Oil firms tried to influence government on Groningen gas: NRC

A café in the Groningen village of Zeerijp damaged by earthquakes. Photo: Graham Dockery
This cafe in Zeerijp has been shored up for years. Photo: Graham Dockery

Shell, ExxonMobil and their joint venture NAM tried to influence a government decision on extracting natural gas from under Groningen province in 2012 and 2013, despite warnings from the mine inspectorate SODM, the NRC reported at the weekend.

In 2013, a record volume of gas was extracted in Groningen, despite the inspectors’ warning that production should be lowered as quickly and by as much as was realistic. The warning followed the heaviest earthquake to date, in Huizinge in 2012.

However, the then-economic affairs minister Henk Kamp set the inspectors’ concerns to one side and allowed gas extraction to continue to record levels, the paper said.

It bases its claim on 300 pages of confidential documents from the Maatschap Groningen, the organisation made up of NAM, Shell,ExxonMobil and state energy company EBN together with senior civil servants.

The group met on a regular basis to discuss government decisions on gas, and communication strategy.

The NRC says the minutes of the meetings show how closely the government and private sector worked together, keeping each other briefed on relevant political developments and attempting to steer decisions in their favour.

In 2012, the mining inspectorate called for the gas taps to be turned down because of the risk of more severe quakes and the committee’s members were aware of this before ministers, the NRC said.

80% of the homes in this village are being demolished

However, members of the Maatschap Groningen tried to temper the inspectorate’s recommendations, saying that it had ‘drawn far reaching conclusions too quickly’ and that these were ‘not shared by others’, the paper said.


By mid January 2013, the oil firms were prepared to accept that gas extraction could lead to earthquakes 10 times as strong as earlier thought, but said that the ‘evidence did not support’ the advice to reduce gas extraction.

Despite SODM’s refusal to budge on its findings, Kamp said he wanted more research to be carried out before taking a decision. In 2013, 53.8 billion cubic metres was pumped up from under the province, the highest amount since 1981, partly due to the very cold winter.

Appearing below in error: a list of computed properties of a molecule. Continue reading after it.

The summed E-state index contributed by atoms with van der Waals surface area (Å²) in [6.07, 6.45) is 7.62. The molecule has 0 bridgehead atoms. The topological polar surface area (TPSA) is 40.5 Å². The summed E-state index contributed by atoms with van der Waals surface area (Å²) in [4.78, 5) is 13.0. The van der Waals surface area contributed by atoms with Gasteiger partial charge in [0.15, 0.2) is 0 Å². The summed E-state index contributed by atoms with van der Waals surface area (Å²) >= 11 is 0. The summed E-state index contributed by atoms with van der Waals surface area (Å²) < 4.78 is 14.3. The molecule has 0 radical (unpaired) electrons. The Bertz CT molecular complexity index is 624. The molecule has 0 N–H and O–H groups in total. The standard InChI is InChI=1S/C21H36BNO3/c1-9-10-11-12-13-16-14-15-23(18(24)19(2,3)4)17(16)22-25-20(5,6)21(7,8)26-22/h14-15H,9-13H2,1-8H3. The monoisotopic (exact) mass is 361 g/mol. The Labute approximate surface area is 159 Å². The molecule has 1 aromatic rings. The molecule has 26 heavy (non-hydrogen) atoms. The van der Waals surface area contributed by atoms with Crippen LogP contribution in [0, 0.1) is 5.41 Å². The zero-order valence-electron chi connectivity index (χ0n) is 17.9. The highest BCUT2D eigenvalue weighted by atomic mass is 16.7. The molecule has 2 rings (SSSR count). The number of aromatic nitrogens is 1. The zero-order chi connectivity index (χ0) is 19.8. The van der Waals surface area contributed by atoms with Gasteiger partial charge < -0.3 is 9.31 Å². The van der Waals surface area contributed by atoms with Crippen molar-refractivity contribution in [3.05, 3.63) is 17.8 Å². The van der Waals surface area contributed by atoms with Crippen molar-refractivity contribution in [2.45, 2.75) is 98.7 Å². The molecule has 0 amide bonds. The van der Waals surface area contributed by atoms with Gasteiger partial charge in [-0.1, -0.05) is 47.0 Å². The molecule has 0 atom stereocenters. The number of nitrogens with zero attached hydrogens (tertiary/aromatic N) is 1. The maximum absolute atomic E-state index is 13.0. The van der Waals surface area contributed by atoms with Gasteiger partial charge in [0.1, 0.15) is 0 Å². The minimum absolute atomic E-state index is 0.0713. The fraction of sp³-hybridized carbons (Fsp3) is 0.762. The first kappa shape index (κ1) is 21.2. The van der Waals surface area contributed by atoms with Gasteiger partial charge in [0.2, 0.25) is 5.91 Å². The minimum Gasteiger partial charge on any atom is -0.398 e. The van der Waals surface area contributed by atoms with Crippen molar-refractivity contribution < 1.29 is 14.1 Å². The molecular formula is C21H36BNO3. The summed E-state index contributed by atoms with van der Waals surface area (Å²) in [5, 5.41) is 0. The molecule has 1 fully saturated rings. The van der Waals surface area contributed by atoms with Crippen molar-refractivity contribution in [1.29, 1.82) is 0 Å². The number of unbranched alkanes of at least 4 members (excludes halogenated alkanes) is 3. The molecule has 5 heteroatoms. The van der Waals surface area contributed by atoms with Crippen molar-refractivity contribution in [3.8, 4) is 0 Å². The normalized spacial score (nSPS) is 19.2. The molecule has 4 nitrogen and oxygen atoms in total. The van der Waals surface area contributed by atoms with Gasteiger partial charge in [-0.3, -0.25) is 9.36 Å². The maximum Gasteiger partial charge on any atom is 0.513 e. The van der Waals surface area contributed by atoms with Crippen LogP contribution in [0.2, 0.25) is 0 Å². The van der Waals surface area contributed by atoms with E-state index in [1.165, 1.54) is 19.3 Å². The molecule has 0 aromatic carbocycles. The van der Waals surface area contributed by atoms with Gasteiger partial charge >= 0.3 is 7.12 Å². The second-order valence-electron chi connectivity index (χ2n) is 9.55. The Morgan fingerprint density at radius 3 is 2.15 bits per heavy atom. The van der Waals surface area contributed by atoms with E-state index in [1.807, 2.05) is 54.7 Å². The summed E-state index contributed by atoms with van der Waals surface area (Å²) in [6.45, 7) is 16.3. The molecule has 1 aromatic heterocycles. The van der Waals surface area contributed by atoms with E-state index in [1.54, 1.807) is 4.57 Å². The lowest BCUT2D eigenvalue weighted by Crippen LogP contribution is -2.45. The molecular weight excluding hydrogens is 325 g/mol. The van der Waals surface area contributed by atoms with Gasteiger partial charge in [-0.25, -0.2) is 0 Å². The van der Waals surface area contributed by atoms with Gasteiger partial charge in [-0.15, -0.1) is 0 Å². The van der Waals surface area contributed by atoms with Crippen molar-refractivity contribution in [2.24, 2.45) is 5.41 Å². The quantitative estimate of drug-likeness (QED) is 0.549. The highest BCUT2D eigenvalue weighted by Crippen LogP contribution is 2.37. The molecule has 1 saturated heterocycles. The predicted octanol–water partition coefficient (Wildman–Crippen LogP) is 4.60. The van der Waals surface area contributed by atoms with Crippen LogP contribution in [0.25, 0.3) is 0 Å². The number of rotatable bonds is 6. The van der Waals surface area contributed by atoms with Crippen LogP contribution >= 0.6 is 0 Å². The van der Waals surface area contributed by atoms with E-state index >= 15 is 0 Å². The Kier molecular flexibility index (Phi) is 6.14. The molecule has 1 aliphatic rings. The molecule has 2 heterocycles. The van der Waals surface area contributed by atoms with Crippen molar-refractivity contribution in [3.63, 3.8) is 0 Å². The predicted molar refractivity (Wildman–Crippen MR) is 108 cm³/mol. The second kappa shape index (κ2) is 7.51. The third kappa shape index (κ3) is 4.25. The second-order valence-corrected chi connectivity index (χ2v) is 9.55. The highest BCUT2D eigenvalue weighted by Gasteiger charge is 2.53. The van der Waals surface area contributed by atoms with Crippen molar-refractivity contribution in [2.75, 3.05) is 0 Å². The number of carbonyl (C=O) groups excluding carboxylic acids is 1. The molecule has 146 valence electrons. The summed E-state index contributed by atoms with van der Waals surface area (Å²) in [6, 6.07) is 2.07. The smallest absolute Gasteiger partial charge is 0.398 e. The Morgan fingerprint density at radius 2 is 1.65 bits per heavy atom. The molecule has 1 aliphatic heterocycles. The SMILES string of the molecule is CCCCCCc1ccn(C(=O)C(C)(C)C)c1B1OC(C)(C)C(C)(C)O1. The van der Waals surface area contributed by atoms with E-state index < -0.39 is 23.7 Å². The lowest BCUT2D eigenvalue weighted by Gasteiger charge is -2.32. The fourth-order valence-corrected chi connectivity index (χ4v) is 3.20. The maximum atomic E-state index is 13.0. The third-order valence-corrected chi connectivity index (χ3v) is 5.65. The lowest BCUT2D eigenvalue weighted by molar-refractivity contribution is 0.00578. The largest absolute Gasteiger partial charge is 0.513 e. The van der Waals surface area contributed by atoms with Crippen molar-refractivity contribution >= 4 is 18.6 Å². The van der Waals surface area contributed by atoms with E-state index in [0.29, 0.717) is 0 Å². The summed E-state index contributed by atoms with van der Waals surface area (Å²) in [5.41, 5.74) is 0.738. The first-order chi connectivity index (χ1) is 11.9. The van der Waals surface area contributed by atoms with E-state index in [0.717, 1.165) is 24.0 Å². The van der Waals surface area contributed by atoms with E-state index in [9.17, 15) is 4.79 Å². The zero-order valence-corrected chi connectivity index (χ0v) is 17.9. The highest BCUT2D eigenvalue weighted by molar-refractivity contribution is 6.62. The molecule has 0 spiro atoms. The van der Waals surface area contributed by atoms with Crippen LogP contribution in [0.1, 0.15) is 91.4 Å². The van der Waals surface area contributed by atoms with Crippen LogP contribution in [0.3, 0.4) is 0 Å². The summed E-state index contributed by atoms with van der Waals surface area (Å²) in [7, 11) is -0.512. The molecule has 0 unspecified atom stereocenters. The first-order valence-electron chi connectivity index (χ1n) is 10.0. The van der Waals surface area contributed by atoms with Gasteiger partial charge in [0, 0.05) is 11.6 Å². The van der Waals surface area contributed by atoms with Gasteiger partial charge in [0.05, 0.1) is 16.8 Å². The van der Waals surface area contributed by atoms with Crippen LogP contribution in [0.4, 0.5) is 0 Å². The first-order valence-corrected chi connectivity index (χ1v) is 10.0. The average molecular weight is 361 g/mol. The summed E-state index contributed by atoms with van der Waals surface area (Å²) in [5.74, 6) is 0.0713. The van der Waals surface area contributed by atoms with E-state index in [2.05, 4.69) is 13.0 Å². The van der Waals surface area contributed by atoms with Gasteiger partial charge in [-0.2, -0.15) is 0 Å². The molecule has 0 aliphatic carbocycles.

The government has since ordered a parliamentary inquiry into the exploitation of the Groningen gas fields, which are now being wound down because of quakes and the impact on locals.

The economic affairs ministry declined to comment on the newspaper reports ahead of the parliamentary inquiry.

NAM told broadcaster NOS its focus had been on ensuring there would be enough gas to meet needs during the winter. Shell told the NRC that everyone involved in the gas industry, including government representatives, were part of the Maatschap Groningen.


More than 1,000 quakes of up to 3.6 on the Richter scale have hit the province since 1986. So far, over 126,000 reports of damage caused by the quakes have been made to an official government institute set up to process claims and over €1.15 billion has been allocated to home owners and others to pay for damage.

The new government also has minister with specific responsibility for sorting out compensation for people whose property has been damaged.

Mines minister Hans Vijlbrief said in early April that the government will press ahead with its plans to stop production by 2023 in order the guarantee the safety of people living in the province. The Groningen fields, he said, are the ‘ultimate remedy’ if the supply of gas for hospitals and private households dries up.

Critics say the decision is incomprehensible given the uncertainty of energy supplies following the Russian invasion of Ukraine and the decision to phase out the use of Russian energy.

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